Gene name - Hormone receptor 3
Synonyms -Hormone receptor-like in 46
Cytological map position - 46F1--46F11
Function - Transcription factor
Symbol - Hr3
FlyBase ID: FBgn0000448
Genetic map position - 2-
Classification - nuclear receptor superfamily ROR homolog
Cellular location - nuclear
|Recent literature||Wang, X., Wang, H., Liu, L., Li, S., Emery, G. and Chen, J. (2020). Temporal Coordination of Collective Migration and Lumen Formation by Antagonism between Two Nuclear Receptors. iScience 23(7): 101335. PubMed ID: 32682323
During development, cells undergo multiple, distinct morphogenetic processes to form a tissue or organ, but how their temporal order and time interval are determined remain poorly understood. This study shows that the nuclear receptors E75 and DHR3 regulate the temporal order and time interval between the collective migration and lumen formation of a coherent group of cells named border cells during Drosophila oogenesis. E75, in response to ecdysone signaling, antagonizes the activity of DHR3 during border cell migration, and DHR3 is necessary and sufficient for the subsequent lumen formation that is critical for micropyle morphogenesis. DHR3's lumen-inducing function is mainly mediated through βFtz-f1, another nuclear receptor and transcription factor. Furthermore, both DHR3 and βFtz-f1 are required for chitin secretion into the lumen, whereas DHR3 is sufficient for chitin secretion. Lastly, DHR3 and βFtz-f1 suppress JNK signaling in the border cells to downregulate cell adhesion during lumen formation.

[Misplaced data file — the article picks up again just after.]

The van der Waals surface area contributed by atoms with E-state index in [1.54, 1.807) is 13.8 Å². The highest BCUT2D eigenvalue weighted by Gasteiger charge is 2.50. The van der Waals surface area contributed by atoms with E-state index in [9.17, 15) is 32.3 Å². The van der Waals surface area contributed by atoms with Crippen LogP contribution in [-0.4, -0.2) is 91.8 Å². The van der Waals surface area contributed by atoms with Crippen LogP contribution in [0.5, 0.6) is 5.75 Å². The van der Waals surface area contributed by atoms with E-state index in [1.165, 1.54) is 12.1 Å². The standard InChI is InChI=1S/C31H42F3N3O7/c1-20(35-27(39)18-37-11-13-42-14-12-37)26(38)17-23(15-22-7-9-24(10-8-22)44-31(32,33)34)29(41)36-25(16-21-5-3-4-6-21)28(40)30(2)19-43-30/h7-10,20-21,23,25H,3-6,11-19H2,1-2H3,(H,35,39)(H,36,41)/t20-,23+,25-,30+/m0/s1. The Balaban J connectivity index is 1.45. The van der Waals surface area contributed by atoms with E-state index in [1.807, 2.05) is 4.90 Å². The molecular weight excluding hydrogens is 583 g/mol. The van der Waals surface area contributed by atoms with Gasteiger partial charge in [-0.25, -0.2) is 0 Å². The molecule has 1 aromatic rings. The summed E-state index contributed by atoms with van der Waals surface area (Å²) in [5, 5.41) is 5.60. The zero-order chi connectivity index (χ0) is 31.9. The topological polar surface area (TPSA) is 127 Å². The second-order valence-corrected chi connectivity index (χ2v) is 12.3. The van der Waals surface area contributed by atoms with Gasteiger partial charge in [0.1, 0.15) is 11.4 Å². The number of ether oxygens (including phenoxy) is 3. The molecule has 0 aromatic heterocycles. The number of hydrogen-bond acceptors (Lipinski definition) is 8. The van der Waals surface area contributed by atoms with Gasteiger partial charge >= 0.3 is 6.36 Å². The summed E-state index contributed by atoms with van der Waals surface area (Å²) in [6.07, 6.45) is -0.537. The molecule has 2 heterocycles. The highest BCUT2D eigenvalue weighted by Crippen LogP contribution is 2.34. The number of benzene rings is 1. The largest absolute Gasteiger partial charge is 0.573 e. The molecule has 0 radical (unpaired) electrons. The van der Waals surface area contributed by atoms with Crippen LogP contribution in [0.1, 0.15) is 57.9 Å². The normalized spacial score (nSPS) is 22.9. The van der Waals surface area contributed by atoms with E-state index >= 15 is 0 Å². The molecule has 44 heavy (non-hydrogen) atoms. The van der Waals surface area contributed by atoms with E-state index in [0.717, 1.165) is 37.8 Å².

The Drosophila gene Hormone receptor-like in 46 (Hr46), previously known as DHR3, is an orphan nuclear receptor. The designation "orphan" refers to the fact that unlike other nuclear receptors whose ligands are known, the ligand activating Hr46 is not known, nor is it even certain that a ligand for this protein even exists. Hr46 is homologous to the mammalian orphan nuclear receptor RORalpha (Giguere, 1995).
Before delving into the biology of Hr46 function, a few words about Drosophila nuclear receptors are in order. One might ask, why should biologists interested in human development study Drosophila molting hormones? After all, humans do not molt, leaving Drosophila molting hormones an audience limited to those investigating amphibian or reptilian molting, for example. Studies in these areas might look to the Drosophila molting heirarchy as a model system, but why would anyone else bother? This narrow viewpoint is fallacious as well, when examined in terms of current understanding of the roles played by nuclear hormones in mammalian development.
Perhaps the most well documented involvement of nuclear hormone receptors in mammalian development has to do with the regulation of Hox cluster genes. Hoxa-1 and Hoxa-2 are homologs of Drosophila genes labial and proboscipedia, respectively. In both mouse and Drosophila, these genes have been shown to play a critical role in head development. One enhancer regulating Hoxa-1 and Hoxa-2 expression contains a retinoic acid response element. Point mutations within the retinoic acid response element abolish expression in neuroepithelium caudal to rhombomere 4, supporting a natural role for retinoid responsive nuclear receptors in patterning of the hindbrain and spinal cord. Analysis of the murine Hoxa-2 rhombomere 2-specific enhancer in Drosophila embryos reveals a distinct expression domain within the fly head segments, which parallels the expression domain of proboscipedia. These results suggest an evolutionary conservation between HOM-C/Hox family members, including a conservation of certain DNA regulatory elements and possible regulatory cascades involving nuclear hormone receptors (Frasch, 1995).